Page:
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It’s time to better prepare for the future of Toronto

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It’s time to better prepare for the future of Toronto

Toronto is quickly becoming a city of the future and it is time to start planning for that future.

The world around us is changing at a feverish pace and I am willing to argue that the last time human’s lifestyles were altered so significantly was with the introduction of the automobile and the years that followed the industrial revolution.

In the last 35 years, we have transitioned from a largely analogue way of life to being digital dependent. The integration of personal computers, smartphones, Internet, GPS and texting has “assisted” the way we interact in commerce and in our private lives. However, we are still working and living a in similar fashion to the way we were before the new technology.

More recently, we have frequently been hearing reports of “disrupters” — the term used to define technological advancements that aren’t complimenting the way we are doing things, but rather changing what we do completely.

Google, Apple, Airbnb, Uber, Amazon and Wework are examples of corporations moving us in that direction and the advancements they are making in artificial intelligence, driverless vehicles, block chain and crypto currencies are the at the core of a cultural shift.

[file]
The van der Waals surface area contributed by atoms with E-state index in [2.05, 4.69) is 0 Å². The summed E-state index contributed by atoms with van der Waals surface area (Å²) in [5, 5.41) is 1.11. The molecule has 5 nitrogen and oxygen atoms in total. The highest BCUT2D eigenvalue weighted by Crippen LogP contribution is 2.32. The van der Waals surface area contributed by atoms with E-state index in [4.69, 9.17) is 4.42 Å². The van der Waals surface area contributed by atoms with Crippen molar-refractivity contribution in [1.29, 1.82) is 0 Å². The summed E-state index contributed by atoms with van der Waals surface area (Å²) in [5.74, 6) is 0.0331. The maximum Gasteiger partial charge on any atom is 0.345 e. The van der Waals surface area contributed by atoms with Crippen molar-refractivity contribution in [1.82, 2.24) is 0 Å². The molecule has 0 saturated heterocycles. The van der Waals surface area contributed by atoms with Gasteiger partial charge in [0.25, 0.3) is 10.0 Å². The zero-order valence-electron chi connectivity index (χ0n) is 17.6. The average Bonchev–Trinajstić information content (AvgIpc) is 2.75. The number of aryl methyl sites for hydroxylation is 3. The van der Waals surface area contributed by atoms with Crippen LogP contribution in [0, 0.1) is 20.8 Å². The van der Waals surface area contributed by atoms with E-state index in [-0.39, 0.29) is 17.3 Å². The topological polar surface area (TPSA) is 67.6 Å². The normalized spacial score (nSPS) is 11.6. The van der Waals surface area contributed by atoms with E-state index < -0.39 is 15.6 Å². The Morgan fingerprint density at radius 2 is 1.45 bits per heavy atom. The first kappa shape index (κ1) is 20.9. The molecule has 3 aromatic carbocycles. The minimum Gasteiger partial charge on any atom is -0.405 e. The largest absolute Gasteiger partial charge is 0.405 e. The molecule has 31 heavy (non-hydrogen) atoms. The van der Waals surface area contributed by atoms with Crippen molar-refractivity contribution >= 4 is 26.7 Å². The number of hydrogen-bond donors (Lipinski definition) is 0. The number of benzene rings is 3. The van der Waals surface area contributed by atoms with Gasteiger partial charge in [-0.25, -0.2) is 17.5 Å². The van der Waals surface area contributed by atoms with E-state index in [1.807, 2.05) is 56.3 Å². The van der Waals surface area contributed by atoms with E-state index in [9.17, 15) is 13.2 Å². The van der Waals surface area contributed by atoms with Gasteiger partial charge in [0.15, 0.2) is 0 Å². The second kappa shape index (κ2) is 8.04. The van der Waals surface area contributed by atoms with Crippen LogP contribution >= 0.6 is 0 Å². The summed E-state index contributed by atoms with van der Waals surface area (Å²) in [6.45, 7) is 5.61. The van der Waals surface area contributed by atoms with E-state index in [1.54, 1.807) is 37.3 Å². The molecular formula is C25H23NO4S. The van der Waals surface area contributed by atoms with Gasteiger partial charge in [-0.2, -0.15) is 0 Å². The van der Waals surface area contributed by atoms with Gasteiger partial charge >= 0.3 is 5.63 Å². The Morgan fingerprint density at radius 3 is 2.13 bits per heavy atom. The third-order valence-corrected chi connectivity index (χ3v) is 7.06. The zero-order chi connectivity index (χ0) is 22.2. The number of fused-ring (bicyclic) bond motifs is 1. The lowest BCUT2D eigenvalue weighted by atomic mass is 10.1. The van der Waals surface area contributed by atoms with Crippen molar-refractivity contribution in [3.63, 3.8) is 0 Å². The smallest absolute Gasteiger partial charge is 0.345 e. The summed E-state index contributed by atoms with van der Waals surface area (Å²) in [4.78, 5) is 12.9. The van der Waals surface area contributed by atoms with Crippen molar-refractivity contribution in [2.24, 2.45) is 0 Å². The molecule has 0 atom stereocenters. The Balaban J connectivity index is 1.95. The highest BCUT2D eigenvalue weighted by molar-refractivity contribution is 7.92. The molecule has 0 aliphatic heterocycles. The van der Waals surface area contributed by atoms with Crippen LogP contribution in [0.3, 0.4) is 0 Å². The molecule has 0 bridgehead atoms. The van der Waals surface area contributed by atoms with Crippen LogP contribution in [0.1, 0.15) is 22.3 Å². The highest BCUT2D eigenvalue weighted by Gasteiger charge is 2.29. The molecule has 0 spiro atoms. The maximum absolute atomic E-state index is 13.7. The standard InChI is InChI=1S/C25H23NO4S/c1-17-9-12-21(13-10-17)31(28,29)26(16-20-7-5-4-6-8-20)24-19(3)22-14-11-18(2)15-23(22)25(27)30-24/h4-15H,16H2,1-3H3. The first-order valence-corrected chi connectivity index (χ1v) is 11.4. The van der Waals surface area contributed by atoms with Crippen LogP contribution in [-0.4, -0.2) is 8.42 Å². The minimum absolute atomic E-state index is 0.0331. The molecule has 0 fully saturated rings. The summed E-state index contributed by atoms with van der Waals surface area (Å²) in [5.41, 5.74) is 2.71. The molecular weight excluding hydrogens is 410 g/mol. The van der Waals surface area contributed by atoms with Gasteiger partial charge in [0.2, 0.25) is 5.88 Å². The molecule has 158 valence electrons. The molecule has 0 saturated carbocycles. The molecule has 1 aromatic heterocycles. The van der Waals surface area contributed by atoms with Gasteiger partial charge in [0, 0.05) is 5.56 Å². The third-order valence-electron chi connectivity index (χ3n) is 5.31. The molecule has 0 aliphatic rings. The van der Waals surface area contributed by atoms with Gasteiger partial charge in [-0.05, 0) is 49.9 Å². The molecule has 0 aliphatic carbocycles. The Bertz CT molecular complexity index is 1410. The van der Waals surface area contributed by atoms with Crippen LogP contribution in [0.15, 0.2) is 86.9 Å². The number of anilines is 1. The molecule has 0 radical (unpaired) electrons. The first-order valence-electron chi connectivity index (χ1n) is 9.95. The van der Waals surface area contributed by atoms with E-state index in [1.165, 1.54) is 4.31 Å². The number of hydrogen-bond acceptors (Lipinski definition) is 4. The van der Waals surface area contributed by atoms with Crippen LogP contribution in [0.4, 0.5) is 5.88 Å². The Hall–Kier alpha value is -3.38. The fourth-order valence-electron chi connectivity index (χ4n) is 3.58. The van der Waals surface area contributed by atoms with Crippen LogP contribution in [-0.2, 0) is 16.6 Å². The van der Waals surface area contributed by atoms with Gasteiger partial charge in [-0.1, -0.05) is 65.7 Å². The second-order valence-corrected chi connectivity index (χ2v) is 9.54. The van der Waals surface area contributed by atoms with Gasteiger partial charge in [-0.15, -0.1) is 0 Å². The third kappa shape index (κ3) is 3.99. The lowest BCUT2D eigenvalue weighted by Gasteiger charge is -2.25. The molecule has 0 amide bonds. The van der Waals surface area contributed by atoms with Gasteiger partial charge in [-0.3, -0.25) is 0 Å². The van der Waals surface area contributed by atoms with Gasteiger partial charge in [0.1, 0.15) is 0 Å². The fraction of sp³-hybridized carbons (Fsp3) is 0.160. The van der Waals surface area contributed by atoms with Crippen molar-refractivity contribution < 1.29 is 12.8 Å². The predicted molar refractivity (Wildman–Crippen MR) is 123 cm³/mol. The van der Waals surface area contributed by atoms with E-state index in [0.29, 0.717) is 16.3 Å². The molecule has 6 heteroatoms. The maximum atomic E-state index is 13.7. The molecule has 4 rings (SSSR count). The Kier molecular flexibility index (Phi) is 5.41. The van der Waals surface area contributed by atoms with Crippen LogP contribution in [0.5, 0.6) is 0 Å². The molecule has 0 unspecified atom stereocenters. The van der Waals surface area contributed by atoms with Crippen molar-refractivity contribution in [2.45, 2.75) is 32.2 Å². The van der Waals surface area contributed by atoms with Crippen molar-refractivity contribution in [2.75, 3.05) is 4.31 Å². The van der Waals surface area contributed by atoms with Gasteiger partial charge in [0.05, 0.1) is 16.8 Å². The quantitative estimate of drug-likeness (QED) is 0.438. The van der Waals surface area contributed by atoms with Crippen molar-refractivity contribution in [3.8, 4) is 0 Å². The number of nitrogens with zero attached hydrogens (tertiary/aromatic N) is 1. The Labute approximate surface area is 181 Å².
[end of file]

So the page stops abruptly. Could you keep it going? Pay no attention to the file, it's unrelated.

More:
At this point (if you are still with me) you may be asking, what does any of this have to do with home buying in the GTA? A lot, actually.

Toronto and its surrounding communities are among the fasting growing technology hubs in North America. Microsoft and Sidewalk labs are two examples of many of the major corporations investing in Toronto — and that is good news for anyone in real estate. Job growth will continue to increase and with that comes the demand for homes. But antiquated approval processes and a shortage of labour will continue to constrain supply, resulting in prices continuing to rise the long run.

When this thought is applied to technology, how will disrupters influence how and where we live? It is difficult to say with certainty, but one thing is for sure — look for a home or income property close to employment and/or transit because chances are you enjoy spending time with your friends and family and not on your commute.

Despite the many positives that come with job creation, there are inevitably some negatives, mostly in the form of congestion. The people who can afford to have it all will be able to buy close to their employment — or anywhere they want to live, for that matter. However, for the majority of us it will become increasingly important to live in communities with close proximity to transit nodes. The ability to move freely and quickly will continue to become increasingly difficult as the GTA continues its growth.

Toronto is quickly becoming a city of the future and it is time to start planning for that future.

Fraser Wilson is vice president at International Home Marketing Group. IHMG.ca

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